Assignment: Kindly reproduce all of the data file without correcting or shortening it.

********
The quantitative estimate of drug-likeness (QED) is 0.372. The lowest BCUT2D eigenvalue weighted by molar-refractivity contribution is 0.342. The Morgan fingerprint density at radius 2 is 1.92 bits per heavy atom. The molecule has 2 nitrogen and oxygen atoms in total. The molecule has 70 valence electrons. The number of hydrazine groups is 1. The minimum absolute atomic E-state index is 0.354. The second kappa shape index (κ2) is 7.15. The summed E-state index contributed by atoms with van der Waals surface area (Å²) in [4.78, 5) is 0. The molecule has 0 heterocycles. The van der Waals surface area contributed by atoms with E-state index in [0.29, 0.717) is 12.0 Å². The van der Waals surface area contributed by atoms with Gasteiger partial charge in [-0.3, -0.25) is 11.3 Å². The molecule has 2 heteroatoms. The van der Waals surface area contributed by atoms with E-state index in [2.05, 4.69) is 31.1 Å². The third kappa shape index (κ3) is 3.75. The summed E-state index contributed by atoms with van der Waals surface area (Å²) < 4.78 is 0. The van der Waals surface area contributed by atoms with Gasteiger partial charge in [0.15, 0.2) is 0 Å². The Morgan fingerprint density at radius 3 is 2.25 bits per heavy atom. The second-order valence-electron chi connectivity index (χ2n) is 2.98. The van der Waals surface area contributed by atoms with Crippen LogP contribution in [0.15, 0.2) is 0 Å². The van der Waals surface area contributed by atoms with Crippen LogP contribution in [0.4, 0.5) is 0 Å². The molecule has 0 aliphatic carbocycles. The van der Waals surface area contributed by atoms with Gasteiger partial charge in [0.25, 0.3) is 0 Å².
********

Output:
The quantitative estimate of drug-likeness (QED) is 0.372. The lowest BCUT2D eigenvalue weighted by molar-refractivity contribution is 0.342. The Morgan fingerprint density at radius 2 is 1.92 bits per heavy atom. The molecule has 2 nitrogen and oxygen atoms in total. The molecule has 70 valence electrons. The number of hydrazine groups is 1. The minimum absolute atomic E-state index is 0.354. The second kappa shape index (κ2) is 7.15. The summed E-state index contributed by atoms with van der Waals surface area (Å²) in [4.78, 5) is 0. The molecule has 0 heterocycles. The van der Waals surface area contributed by atoms with E-state index in [0.29, 0.717) is 12.0 Å². The van der Waals surface area contributed by atoms with Gasteiger partial charge in [-0.3, -0.25) is 11.3 Å². The molecule has 2 heteroatoms. The van der Waals surface area contributed by atoms with E-state index in [2.05, 4.69) is 31.1 Å². The third kappa shape index (κ3) is 3.75. The summed E-state index contributed by atoms with van der Waals surface area (Å²) < 4.78 is 0. The van der Waals surface area contributed by atoms with Gasteiger partial charge in [0.15, 0.2) is 0 Å². The Morgan fingerprint density at radius 3 is 2.25 bits per heavy atom. The second-order valence-electron chi connectivity index (χ2n) is 2.98. The van der Waals surface area contributed by atoms with Crippen LogP contribution in [0.15, 0.2) is 0 Å². The van der Waals surface area contributed by atoms with Crippen LogP contribution in [0.4, 0.5) is 0 Å². The molecule has 0 aliphatic carbocycles. The van der Waals surface area contributed by atoms with Gasteiger partial charge in [0.25, 0.3) is 0 Å².